Judge orders Marion County to open more early-voting sites
INDIANAPOLIS — A federal judge hearing a case about alleged voter suppression has ordered county officials in central Indiana to open several locations for voters to cast early ballots for November’s general election.
Judge Sarah Evans Barker’s ruling this week came after she issued an injunction three months ago ending what critics call an effort to suppress voting in Democratic-leaning Marion County, which includes Indianapolis, the Indianapolis Business Journal reported .
Barker ruled in April that the Marion County Election Board must establish at least two satellite voting sites for future elections. But she raised the number this week to a minimum of five satellite early voting locations.
The election board will have discretion to choose the locations and operating hours of the offices, according to this week’s ruling.
Government watchdog group Common Cause Indiana and the NAACP sued the election board for effectively disenfranchising local voters. The county had as many as three satellite offices for early in-person voting in 2008-09, but the board removed the sites in subsequent elections “despite available funding,” according to Barker’s ruling this week.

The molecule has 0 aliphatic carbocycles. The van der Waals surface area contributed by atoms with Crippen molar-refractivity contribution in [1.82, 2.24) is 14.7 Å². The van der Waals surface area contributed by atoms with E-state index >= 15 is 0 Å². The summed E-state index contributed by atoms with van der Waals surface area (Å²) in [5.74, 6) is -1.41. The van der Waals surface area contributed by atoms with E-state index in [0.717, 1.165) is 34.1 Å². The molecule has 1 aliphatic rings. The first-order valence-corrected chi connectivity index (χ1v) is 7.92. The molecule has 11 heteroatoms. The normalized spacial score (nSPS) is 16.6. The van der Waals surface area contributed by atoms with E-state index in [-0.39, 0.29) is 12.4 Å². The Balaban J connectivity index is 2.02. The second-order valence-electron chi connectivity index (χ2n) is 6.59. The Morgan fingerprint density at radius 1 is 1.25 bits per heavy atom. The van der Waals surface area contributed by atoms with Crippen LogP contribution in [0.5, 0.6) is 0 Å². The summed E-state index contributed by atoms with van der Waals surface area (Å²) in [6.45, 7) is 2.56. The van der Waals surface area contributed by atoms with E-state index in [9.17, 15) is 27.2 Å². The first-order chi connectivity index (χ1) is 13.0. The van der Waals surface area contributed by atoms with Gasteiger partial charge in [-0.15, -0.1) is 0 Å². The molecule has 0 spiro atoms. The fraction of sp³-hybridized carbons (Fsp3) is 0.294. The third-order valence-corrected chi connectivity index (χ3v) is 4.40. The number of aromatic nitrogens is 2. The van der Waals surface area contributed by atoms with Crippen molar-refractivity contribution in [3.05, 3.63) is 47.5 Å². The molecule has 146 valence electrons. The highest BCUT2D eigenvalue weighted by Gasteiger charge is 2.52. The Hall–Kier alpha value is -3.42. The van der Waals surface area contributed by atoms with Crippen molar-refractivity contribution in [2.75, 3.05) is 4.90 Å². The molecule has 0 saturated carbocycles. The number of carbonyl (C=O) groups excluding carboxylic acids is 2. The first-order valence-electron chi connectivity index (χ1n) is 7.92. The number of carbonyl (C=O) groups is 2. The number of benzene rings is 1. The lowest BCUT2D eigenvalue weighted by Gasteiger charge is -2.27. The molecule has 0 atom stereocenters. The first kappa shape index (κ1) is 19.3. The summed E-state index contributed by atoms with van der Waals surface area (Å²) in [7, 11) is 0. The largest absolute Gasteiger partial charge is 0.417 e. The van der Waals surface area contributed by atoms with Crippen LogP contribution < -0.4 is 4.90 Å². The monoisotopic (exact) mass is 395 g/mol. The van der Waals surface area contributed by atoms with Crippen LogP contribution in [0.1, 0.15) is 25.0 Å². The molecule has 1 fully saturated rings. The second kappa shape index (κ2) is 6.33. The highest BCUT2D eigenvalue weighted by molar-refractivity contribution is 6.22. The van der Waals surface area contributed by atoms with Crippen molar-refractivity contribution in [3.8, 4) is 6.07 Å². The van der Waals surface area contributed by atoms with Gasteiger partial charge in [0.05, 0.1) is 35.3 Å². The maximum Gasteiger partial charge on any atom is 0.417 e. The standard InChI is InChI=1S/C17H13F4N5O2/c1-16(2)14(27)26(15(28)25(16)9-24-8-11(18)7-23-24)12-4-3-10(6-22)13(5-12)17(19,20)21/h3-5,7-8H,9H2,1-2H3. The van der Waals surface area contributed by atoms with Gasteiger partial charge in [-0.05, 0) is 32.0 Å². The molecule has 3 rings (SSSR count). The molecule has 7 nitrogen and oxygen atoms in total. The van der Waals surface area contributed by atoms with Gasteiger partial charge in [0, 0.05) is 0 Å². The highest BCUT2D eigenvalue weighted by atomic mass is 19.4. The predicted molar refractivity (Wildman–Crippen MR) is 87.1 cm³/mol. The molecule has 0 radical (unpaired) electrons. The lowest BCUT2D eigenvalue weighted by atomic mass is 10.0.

Residents since 2009 could only cast early ballots in the County Clerk’s Office at the City-County building, which Barker’s ruling said has “little or no free parking” and can take hours to reach by public transportation.
The lack of satellite voting locations “disproportionately impacted African-American voters in Marion County, and that this disproportionate burden was, in part, caused by or linked to social and historical conditions that have or currently produce discrimination against African-American voters,” the ruling stated.
The plaintiffs said the ruling is big win for voters in the community.
“Voter suppression efforts like this have no place in our county and we are proud to have been part of the effort to expand voting access,” said Chrystal Ratcliffe, president of Indianapolis NAACP branch. “We’ll be working hard in the coming months to ensure that all voters who want to cast an early in-person ballot understand that the City-County building is no longer the only option available.”